The Best Books I Will Read In 2015

america's pastorIt’s only April so how can I possibly know the best books I will read in 2015? I get that I’ve already read some good books and that I will hopefully read more in the course of the next several months but I just can’t imagine that I will find two that I enjoy more than America’s Pastor: Billy Graham and the Shaping of a Nation by Grant Wacker and The Preacher and the Presidents: Billy Graham in the White House by Nancy Gibbs and Michael Duffy. If I do, then 2015 will be a banner year in reading.

These two books combine some of my favorite genres: history, biography, and politics. Then throw in some religion and it gets even better. Billy Graham was the seminal force in American Christianity in the 20th century defining evangelicals from fundamentalists (an evangelical was someone who liked Graham and a fundamentalist was one who thought he was too “liberal”), rallying Christians to be involved in government, an important voice on desegregation, and a possessing a relationship with every president since Truman.

preacherpresidentsGraham was married to the same woman, Ruth, for 64 years until she died in 2007. His ministry was a model of financial integrity and Graham always lived a modest lifestyle. For 49 consecutive years he appeared on Gallup’s list of most admired people in America.

His record on race relations and desegregation was far from perfect and yet he was a leading voice ahead of his time. In 1953, one year before Brown vs. Board of Education, he desegregated his crusade in Chattanooga personally knocking down the ropes that kept the races apart and threatening to leave if anyone put them back up. In 1957 he invited Martin Luther King Jr. to offer one of the opening prayers at his crusade in New York.

The only president that he didn’t have a good relationship with was Truman and Graham acknowledged later it was his fault. Following the 1949 Los Angeles crusade that served as Graham’s entry onto the national stage, he wanted to meet President Truman. That meeting was finally arranged and along with a couple ministry associates they were brought into the Oval Office. During the course of the conversation, Graham asked Truman about his personal faith. Truman said he believed in the Sermon on the Mount and tried to live by the Golden Rule. Graham responded, “That’s not enough.” What Graham realized later is that if he wanted to have a relationship with the President, he was going to have to develop a more tactful approach.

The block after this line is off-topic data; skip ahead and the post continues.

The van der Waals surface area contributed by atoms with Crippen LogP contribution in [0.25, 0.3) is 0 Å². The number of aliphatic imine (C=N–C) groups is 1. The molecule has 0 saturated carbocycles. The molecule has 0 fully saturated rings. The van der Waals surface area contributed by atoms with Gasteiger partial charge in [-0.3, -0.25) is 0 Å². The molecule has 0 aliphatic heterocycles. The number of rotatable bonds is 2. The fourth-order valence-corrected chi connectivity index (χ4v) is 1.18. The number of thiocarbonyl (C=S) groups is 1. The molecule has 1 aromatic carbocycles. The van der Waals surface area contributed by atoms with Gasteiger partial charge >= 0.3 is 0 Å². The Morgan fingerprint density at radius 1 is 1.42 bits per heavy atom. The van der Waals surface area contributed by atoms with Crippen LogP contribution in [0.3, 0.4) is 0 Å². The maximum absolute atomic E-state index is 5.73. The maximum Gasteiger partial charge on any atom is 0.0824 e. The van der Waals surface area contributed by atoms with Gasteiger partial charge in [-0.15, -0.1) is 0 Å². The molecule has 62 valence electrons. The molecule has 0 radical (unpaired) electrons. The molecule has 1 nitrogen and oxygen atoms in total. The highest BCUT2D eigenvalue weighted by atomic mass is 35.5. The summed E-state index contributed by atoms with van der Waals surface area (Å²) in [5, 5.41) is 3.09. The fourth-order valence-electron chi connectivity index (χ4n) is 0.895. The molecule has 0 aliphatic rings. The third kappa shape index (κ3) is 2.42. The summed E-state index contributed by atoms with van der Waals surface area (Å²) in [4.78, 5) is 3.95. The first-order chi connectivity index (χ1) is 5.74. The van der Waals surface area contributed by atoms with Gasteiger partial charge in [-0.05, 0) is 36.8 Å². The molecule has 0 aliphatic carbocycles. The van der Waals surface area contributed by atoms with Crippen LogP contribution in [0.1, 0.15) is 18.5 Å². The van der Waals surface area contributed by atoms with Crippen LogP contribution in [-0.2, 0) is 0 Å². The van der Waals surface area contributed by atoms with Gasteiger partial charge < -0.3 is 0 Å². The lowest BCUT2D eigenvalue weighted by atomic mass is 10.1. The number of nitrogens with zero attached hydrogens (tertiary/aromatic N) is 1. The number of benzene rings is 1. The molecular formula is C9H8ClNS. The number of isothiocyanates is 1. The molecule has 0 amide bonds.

His problems with Truman were really centered around what happened outside the White House when he talked to the press corps. Unfamiliar with the ways of Washington, Graham recounted exactly what everyone, including Truman, said in the meeting and even knelt down on the ground to recreate the prayer scene that occurred inside providing a picture for the press to run with.

Truman thought of Graham as a self promoting publicity hound and wanted nothing further to do with him. The next time Graham was with Truman in 1967 he apologized to the former president.

One theme that runs through The Preacher and the Presidents is the temptation to power and partisan politics that Graham’s relationship with the presidents afforded him. It wasn’t necessarily that he was a Republican or a Democrat. After all he stayed overnight in the White House on Johnson’s last day as president and then the next night after Nixon’s first day in office. Graham’s temptation was to become a political advisor and get more involved in the politics than he should have. He became increasingly aware of his own weaknesses culminating in 2002 with the release of White House tapes that reflected very poorly on him and for which he publicly asked forgiveness from all those involved.

There’s far, far more in these books that I find incredibly interesting. I’m sure that I will share more in the future. If you’re only sort of familiar with Graham’s life, I would read A Prophet With Honor by William Martin before wading into either of these books as neither of them is a biography. (I can’t find A Prophet With Honor on Amazon but maybe you’ll have better success than me.) I’m sure that I will reread the Martin book, considered the best biography on Graham, before the summer.

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